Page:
This is a collaborative post on Personal Finance by Greg and Marina.
If your children have entered their late teens, they might be searching for their first part-time jobs to earn some money while they study. Even if they aren’t keen on heading to work, getting their very first job is an important milestone in their lives.
Encouraging your teens to start working, even if it’s only for a few hours a week, can be a great way to get them thinking more about money. As a late teen, money has probably been at the back of their minds.
Most teens don’t have any major payments to make. They don’t pay rent or bills and their parents buy their groceries for them. This is totally normal but it means that most teens have absolutely no idea about money and savings.
In today’s day and age, it’s important to have savings. They act as a safety net in case you get an unexpected rise in your utility bills or your car breaks down.
For many parents, it’s difficult knowing where to start when it comes to teaching their kids about money. We’ve rounded up the best tips for all of the parents out there to help with this so that you can help your kids become smarter with their money.
Help Your Teenager To Open Their Own Bank Account
The first step to teaching your older kids about money is helping them to open up their very own bank account. They’ll, when your teens get their first job, they’ll need somewhere for their hard-earned money to go.
One of the best types of bank accounts to open up for teens is a youth account. They are created specifically for young adults to help them spend, save, and invest their money.
The Fidelity Youth account is offering an amazing $50 bonus to teens who activate a new account with them. Within 10 days of the account being activated, Fidelity will deposit $50 into their account.
Once your teens have their own bank account, they can watch their savings increase. It’s a great opportunity for them to learn about the importance of managing money based on income and expenses.
Teach Them How To Set Goals And Budget
To most teens, saving seems pretty pointless if they don’t have something specific to work toward. They might lack the motivation to save ‘just in case’ and, instead, they see the money in their bank account as something to immediately spend.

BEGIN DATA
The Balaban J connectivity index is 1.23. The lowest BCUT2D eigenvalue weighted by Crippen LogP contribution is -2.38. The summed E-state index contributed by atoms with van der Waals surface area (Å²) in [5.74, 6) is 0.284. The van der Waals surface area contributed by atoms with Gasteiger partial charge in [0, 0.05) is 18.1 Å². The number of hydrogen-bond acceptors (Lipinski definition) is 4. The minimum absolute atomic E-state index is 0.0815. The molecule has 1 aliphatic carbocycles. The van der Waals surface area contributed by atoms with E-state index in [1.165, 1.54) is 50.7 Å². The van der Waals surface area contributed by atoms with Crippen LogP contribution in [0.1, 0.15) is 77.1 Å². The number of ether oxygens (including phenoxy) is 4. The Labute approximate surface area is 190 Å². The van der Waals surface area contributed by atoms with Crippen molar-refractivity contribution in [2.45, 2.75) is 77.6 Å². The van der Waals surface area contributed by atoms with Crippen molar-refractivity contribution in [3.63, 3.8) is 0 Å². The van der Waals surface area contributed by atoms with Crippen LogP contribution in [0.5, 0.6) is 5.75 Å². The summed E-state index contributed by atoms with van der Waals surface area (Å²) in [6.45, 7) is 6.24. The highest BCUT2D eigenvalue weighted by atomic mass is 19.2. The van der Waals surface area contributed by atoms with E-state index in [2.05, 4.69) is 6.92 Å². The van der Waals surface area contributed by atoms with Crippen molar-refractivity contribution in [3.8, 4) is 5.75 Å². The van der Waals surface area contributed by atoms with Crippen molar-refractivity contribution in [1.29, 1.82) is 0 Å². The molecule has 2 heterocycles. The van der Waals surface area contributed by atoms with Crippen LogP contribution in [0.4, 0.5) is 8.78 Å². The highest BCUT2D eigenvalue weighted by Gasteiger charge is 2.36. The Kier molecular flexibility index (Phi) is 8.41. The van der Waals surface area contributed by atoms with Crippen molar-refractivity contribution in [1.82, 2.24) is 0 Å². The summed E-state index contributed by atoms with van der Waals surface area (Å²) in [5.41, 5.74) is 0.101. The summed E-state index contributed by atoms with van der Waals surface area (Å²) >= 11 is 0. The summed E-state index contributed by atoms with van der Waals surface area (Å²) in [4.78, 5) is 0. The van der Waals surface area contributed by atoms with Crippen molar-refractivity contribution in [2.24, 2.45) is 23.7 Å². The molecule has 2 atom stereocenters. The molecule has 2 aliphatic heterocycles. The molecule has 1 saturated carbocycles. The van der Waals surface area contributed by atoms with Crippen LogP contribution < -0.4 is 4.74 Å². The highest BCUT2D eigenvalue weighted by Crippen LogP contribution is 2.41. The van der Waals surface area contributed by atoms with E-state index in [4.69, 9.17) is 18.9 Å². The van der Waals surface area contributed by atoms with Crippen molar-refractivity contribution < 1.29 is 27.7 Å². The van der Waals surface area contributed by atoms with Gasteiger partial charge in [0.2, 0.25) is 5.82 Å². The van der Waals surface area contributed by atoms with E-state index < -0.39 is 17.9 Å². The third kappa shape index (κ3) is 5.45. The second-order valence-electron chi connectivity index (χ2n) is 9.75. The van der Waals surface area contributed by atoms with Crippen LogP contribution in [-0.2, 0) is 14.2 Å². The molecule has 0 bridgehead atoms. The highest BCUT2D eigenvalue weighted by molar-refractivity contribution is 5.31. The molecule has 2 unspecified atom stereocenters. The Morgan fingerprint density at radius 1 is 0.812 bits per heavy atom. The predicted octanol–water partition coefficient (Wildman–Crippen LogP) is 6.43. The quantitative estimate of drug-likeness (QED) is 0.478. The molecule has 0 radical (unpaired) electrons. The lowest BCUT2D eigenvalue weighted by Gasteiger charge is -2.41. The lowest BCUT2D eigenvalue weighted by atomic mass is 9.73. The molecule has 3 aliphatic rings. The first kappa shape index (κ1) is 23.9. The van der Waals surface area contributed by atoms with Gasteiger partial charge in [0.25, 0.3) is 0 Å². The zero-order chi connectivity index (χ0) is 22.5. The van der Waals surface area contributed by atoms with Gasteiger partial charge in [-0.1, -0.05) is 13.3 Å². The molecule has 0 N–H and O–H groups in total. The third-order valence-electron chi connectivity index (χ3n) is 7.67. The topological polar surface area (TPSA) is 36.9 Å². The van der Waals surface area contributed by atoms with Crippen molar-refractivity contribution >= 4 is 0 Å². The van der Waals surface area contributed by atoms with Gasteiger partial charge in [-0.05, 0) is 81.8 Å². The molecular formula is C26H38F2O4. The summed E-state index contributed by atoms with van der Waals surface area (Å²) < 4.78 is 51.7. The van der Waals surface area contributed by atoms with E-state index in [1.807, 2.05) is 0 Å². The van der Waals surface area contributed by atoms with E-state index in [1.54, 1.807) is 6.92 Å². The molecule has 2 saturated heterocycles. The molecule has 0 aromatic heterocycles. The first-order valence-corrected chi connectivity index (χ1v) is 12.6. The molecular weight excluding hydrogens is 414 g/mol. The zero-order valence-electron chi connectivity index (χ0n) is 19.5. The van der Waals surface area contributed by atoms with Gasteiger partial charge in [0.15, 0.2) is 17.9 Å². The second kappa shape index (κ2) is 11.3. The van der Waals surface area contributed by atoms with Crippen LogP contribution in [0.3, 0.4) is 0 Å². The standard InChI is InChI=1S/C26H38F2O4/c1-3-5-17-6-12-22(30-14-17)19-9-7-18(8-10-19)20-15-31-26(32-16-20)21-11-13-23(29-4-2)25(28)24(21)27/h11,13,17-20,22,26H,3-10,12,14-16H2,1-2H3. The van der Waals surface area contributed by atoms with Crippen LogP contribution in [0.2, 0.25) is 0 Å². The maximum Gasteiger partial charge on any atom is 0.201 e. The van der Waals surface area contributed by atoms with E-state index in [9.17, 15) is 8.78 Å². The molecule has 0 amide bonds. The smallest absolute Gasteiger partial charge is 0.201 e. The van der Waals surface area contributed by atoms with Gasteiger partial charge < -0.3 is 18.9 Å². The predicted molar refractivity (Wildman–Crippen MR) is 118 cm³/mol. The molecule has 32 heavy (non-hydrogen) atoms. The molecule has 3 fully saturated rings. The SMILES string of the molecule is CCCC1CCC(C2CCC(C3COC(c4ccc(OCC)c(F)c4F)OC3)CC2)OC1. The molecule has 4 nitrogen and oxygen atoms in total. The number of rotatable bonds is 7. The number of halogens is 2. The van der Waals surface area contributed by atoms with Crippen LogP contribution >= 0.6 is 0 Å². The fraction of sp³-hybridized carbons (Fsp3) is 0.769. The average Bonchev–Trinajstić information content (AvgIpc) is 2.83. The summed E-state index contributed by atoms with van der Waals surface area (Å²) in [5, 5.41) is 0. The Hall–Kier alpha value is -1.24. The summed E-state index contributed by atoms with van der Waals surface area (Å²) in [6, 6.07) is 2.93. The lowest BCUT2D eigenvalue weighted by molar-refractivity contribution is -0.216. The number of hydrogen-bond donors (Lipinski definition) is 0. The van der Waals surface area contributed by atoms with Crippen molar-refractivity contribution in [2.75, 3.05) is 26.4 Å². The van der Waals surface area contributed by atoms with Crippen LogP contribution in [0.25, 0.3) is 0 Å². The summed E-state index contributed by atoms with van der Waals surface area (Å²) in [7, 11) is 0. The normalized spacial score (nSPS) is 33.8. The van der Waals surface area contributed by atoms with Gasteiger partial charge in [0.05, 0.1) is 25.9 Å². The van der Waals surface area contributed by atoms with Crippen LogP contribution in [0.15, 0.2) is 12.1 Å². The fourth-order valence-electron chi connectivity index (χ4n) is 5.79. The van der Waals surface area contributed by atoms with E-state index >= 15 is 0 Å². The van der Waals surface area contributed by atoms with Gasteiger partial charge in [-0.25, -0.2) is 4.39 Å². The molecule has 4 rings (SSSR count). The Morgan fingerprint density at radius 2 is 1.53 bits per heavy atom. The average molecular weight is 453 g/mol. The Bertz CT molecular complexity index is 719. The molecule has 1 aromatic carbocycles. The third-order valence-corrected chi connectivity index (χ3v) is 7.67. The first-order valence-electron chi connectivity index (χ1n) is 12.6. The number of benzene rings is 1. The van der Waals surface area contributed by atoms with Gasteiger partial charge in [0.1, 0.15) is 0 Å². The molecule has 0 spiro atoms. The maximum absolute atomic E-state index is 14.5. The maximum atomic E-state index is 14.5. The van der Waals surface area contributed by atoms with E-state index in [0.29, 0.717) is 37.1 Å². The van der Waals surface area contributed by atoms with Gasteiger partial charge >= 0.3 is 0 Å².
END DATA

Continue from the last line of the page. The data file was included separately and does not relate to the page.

Helping your kids to identify a specific goal will keep them motivated to save up and add more money into their accounts. You can also help them to budget their money so that they reach their goals.
Use financial goal-setting as a way to teach your kids vital budgeting skills. Break down how much they need to deposit into their savings account each week to reach their goal and buy the things that they want.
Teach Them How To Track Their Spending
Part of the budgeting process involves tracking expenses. Your teens might not have the grocery or utilities to pay for but that doesn’t mean they won’t be spending their money. They might want to buy a new games console or some new clothes.
Whether your children earn a weekly allowance from your pocket or they earn money through a part-time job, get them to write down every time they spend some of their money. No matter what they buy, even if it’s a bag of sweets at the local store, they should write it down in their notepad or on an expense tracker app.
This might sound old-fashioned but noting every expense down will help your teens to learn how much different things cost in life. They can identify their spending habits and see where changes or improvements can be made.
Open Up The Conversation About Money
Money is often seen as a taboo subject to talk about. However, opening up the conversation and encouraging your teens to speak more about finance will help them to create a healthy relationship with money.
Finances are not something that should be embarrassing to talk about. If you want your kids to learn about how to properly save their money, you need to open up the conversation around it.
This might involve setting up a weekly meeting where you can run through their savings and expenses. It might involve bringing money into the conversation around the dinner table.
In Conclusion: Teaching Your Teenager About Money
Teaching your kids how to save for a rainy day from a young age will put them in a great position for the future. They will have the vital money management skills that they need to thrive and live comfortably.